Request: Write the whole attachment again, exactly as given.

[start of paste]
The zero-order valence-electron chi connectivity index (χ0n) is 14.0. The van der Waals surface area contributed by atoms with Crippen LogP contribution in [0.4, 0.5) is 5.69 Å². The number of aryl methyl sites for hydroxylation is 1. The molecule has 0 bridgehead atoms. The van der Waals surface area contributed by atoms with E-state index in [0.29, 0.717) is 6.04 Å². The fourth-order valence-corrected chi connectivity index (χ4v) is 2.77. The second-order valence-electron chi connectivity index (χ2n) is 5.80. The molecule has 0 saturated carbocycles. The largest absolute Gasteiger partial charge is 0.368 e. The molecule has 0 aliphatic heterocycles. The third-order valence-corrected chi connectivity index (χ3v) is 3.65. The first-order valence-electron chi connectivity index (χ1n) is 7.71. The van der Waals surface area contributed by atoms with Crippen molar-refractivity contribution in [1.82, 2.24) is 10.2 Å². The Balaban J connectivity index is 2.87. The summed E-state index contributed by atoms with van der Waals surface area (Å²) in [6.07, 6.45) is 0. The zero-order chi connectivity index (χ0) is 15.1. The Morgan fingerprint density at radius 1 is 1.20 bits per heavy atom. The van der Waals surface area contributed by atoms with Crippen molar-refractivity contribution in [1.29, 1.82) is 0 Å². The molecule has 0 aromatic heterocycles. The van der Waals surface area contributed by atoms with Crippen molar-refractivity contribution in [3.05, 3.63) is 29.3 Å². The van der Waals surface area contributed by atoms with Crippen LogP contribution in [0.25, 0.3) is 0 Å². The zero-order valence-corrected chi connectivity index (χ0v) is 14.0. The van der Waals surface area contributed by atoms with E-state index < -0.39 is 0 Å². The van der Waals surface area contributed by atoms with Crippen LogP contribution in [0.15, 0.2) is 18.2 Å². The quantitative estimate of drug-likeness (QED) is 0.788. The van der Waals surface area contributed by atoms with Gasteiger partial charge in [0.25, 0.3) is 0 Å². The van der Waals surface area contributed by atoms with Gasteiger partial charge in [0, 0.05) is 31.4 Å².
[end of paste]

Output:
The zero-order valence-electron chi connectivity index (χ0n) is 14.0. The van der Waals surface area contributed by atoms with Crippen LogP contribution in [0.4, 0.5) is 5.69 Å². The number of aryl methyl sites for hydroxylation is 1. The molecule has 0 bridgehead atoms. The van der Waals surface area contributed by atoms with E-state index in [0.29, 0.717) is 6.04 Å². The fourth-order valence-corrected chi connectivity index (χ4v) is 2.77. The second-order valence-electron chi connectivity index (χ2n) is 5.80. The molecule has 0 saturated carbocycles. The largest absolute Gasteiger partial charge is 0.368 e. The molecule has 0 aliphatic heterocycles. The third-order valence-corrected chi connectivity index (χ3v) is 3.65. The first-order valence-electron chi connectivity index (χ1n) is 7.71. The van der Waals surface area contributed by atoms with Crippen molar-refractivity contribution in [1.82, 2.24) is 10.2 Å². The Balaban J connectivity index is 2.87. The summed E-state index contributed by atoms with van der Waals surface area (Å²) in [6.07, 6.45) is 0. The zero-order chi connectivity index (χ0) is 15.1. The Morgan fingerprint density at radius 1 is 1.20 bits per heavy atom. The van der Waals surface area contributed by atoms with Crippen molar-refractivity contribution in [1.29, 1.82) is 0 Å². The molecule has 0 aromatic heterocycles. The van der Waals surface area contributed by atoms with Crippen molar-refractivity contribution in [3.05, 3.63) is 29.3 Å². The van der Waals surface area contributed by atoms with Crippen LogP contribution in [0.25, 0.3) is 0 Å². The zero-order valence-corrected chi connectivity index (χ0v) is 14.0. The van der Waals surface area contributed by atoms with E-state index < -0.39 is 0 Å². The van der Waals surface area contributed by atoms with Crippen LogP contribution in [0.15, 0.2) is 18.2 Å². The quantitative estimate of drug-likeness (QED) is 0.788. The van der Waals surface area contributed by atoms with Gasteiger partial charge in [0.25, 0.3) is 0 Å². The van der Waals surface area contributed by atoms with Gasteiger partial charge in [0, 0.05) is 31.4 Å².